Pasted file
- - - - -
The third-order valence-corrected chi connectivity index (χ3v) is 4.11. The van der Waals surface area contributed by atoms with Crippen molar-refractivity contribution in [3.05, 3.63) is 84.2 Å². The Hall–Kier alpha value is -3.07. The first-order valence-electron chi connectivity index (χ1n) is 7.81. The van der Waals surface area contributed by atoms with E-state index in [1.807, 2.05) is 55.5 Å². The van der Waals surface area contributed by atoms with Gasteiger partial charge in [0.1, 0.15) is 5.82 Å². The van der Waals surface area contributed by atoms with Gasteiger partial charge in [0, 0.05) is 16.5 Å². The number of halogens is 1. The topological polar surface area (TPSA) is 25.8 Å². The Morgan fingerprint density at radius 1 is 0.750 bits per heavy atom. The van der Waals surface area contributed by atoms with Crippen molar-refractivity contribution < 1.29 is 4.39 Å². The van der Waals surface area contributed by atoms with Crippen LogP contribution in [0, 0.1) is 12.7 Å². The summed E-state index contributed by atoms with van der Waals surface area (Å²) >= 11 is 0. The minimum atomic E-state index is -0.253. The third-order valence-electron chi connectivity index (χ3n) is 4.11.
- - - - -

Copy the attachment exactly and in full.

The third-order valence-corrected chi connectivity index (χ3v) is 4.11. The van der Waals surface area contributed by atoms with Crippen molar-refractivity contribution in [3.05, 3.63) is 84.2 Å². The Hall–Kier alpha value is -3.07. The first-order valence-electron chi connectivity index (χ1n) is 7.81. The van der Waals surface area contributed by atoms with E-state index in [1.807, 2.05) is 55.5 Å². The van der Waals surface area contributed by atoms with Gasteiger partial charge in [0.1, 0.15) is 5.82 Å². The van der Waals surface area contributed by atoms with Gasteiger partial charge in [0, 0.05) is 16.5 Å². The number of halogens is 1. The topological polar surface area (TPSA) is 25.8 Å². The Morgan fingerprint density at radius 1 is 0.750 bits per heavy atom. The van der Waals surface area contributed by atoms with Crippen molar-refractivity contribution < 1.29 is 4.39 Å². The van der Waals surface area contributed by atoms with Crippen LogP contribution in [0, 0.1) is 12.7 Å². The summed E-state index contributed by atoms with van der Waals surface area (Å²) >= 11 is 0. The minimum atomic E-state index is -0.253. The third-order valence-electron chi connectivity index (χ3n) is 4.11.